Lethal Weapon (1987)
Warner Home Video
Cast: Mel Gibson, Danny Glover, Gary Busey
Extras: Theatrical Trailer, Cast & Crew Biographies, Fight Special
Currently, Warner Home Video is going through a phase in which a number of titles that had originally been released when DVD was first introduced are now re-released to the format. DVD as a platform has grown significantly in the past three years and to dust off these titles and to bring them back to people’s attention – especially those who had not bought into DVD by the time these films were first released – is certainly a good idea. However, Warner Home Video is taking the concept another step further by making sure these releases contain added value that was previously unavailable on the initial releases. In that vein, Warner has decided to release the Director’s Cut of all three "Lethal Weapon" movies, and to add an additional <$DTS,DTS> soundtrack to those discs. The result is a DVD release that may actually be appealing enough for many previous owners to replace the initial release of the film with the newly released version.
Watching "Lethal Weapon" is like taking a roller-coaster ride through a comedy show and an action-packed theme park. The film revolves around Martin Riggs (Mel Gibson) and Roger Murtaugh (Danny Glover), two police officers who have been forced together as new partners by their office. Murtaugh is celebrating his 50th birthday when Riggs is dropped on him with his reputation as a reckless maniac since the loss of his wife. Murtaugh is determined to make sure Riggs is on his leash, while Riggs has much more important things to do. Very impulsively in nature he acts first and asks questions later, a philosophy that does not sit too well with Murtaugh – but he too will learn.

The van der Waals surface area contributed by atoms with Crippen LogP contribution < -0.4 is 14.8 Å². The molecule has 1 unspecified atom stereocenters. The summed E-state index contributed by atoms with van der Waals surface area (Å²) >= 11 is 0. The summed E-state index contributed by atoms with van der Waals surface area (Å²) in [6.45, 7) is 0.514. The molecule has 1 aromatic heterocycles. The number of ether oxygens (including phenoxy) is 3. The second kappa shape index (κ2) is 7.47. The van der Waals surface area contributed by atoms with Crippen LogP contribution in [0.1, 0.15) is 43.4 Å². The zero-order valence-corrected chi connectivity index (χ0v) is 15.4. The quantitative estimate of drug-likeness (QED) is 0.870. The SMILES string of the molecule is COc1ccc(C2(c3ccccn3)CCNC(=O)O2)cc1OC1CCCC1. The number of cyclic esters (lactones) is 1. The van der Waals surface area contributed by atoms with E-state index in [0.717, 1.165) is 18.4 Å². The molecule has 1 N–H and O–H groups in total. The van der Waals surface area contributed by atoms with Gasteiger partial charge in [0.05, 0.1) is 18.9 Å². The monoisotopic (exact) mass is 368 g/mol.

While the two are trying to settle their differences, they are trying to crack down on a drug ring. When one informant tells them about an upcoming delivery, Riggs and Murtaugh become the gangsters’ targets and they seem to have little chance to survive to see another day. But Riggs’ unconventional approach to solve the case makes all the difference – all the way to bare-knuckle fights with the bad guys if need be.
The Director’s Cut of "Lethal Weapon" has some 7-minutes of footage added to the film as opposed to the movie’s original theatrical cut. While it doesn’t dramatically change the plot, the characterizations are somewhat more evolved. That however is the quintessence of the movie. While the plot with the drug ring is interesting and keeps the characters motivated, pulling them through the plot, it is actually the interaction of Riggs and Murtaugh and their differences that makes out this film. Apart form the explosive chases, stunts, shoot-outs and stunts, it is the scenes where Gibson and Glover share the screen that are the most appealing. The dialogues are superbly written, creating believable characters that are sometimes plain out funny, sometimes thoughtful, and at other times simply entertaining to watch. These scenes have put a very unique stamp on the series that distinguishes it from most other genre movies. Gibson and Murtaugh made "Lethal Weapon" THE buddy movie of the 80s.
But the success has also to be attributed to Mel Gibson and Danny Glover, who are the perfect team for the movie, and have since returned to their respective parts of Martin Riggs and Roger Murtaugh on three more occasions. The two have a great chemistry going as they have personalities that could not be further apart from each other – although over the course of the series especially Riggs’ character has matured significantly. In this movie however, Riggs was wild, untamed and out-of-control, a loose gun, a maniac with a license to kill and no one could do that better than Mel Gibson with his iron stare and the run-down jeans outfit. After losing his wife, Riggs has lost his inner balance and is constantly challenging life. Unafraid to have a head-on collision with death, he is a thrill-seeker who is bringing life back into Murtaugh’s everyday routine. A life, the aging officer is not necessarily happy with – but it grows on him, too.